Bacteria, fungi, lichen and plants all produce organic acids, which can strongly affect weathering by increasing the solubility and mobility of elements. Leaching by organic acids may therefore produce trace element signatures which could record the presence of life in the rock record from early Earth. To elucidate this effect, long term column experiments were performed with powdered granite and basalt with and without 0.01 M citrate at pH=6 for 45 weeks. Both granite (8.44 X 10-13,3.39 x 10-13) and basalt (2.94 X 10-14,6.47 x 10-14) dissolution rates mol (Ca, Mg) (m-2 s-1 respectively) were enhanced in the presence of citrate relative to the organic-free controls: granite (3.17 X 10 -14, 4.4 X 10-15) and basalt (1.01 X 10-14, 1.04 X 10-14). Enhanced release of individual elements in the presence of citrate was strongly correlated with the stability constant of the citrate-element complex. Elements which might be useful as biosignatures are those elements that showed a strong enrichment in the presence of citrate: Zr, Sc and Mn (basalt), V and Zn (granite), and Y, La, Ce, Th, Ti, Al, P, Pb, Ni and Fe (both basalt and granite). Release of these elements from the rock material in the columns is consistent with dissolution of apatite + Fe sulfides + Fe oxides + augite in basalt and apatite + sphene + hornblende in granite. Similar groups of elements have been reported to be enriched in organic-rich rivers, suggesting leaching of strongly-complexed elements could be useful as biosignatures and may have left mineralogical traces on early Earth.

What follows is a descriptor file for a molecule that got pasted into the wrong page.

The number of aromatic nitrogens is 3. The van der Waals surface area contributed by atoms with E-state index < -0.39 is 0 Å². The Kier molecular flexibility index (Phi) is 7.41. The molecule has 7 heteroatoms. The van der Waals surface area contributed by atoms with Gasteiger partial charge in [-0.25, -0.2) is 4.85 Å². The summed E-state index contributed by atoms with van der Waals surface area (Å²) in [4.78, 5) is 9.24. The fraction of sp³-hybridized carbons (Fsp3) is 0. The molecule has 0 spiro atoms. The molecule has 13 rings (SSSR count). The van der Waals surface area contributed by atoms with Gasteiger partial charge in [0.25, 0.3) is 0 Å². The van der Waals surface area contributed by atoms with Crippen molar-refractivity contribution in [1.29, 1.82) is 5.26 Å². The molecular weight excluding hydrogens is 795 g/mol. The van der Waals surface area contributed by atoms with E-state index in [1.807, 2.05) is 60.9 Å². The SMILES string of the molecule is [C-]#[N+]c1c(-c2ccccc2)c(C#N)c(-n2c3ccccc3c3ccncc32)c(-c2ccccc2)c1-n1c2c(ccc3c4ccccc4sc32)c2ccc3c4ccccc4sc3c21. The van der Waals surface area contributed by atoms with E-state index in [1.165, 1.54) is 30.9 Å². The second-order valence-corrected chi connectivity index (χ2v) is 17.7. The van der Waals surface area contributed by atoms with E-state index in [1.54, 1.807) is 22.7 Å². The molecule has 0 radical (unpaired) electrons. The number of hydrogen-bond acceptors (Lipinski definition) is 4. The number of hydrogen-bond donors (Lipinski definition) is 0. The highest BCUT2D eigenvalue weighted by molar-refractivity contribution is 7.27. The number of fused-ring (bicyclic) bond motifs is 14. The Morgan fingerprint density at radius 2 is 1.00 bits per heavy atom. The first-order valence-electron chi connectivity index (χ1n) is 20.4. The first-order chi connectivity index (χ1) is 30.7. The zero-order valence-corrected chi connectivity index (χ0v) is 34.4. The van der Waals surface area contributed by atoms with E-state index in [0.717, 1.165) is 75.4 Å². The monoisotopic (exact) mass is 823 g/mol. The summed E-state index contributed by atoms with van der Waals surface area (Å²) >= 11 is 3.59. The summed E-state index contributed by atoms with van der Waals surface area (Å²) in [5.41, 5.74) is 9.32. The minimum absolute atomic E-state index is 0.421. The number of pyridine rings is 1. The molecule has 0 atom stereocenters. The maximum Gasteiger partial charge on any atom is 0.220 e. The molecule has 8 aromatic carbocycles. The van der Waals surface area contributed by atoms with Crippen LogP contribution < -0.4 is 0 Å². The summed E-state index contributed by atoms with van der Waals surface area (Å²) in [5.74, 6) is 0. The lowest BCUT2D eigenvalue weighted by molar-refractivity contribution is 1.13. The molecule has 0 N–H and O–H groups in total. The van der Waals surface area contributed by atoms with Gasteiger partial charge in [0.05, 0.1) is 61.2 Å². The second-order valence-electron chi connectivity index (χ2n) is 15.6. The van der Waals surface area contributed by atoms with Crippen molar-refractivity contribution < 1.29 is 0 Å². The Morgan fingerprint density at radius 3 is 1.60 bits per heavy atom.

- Trace elements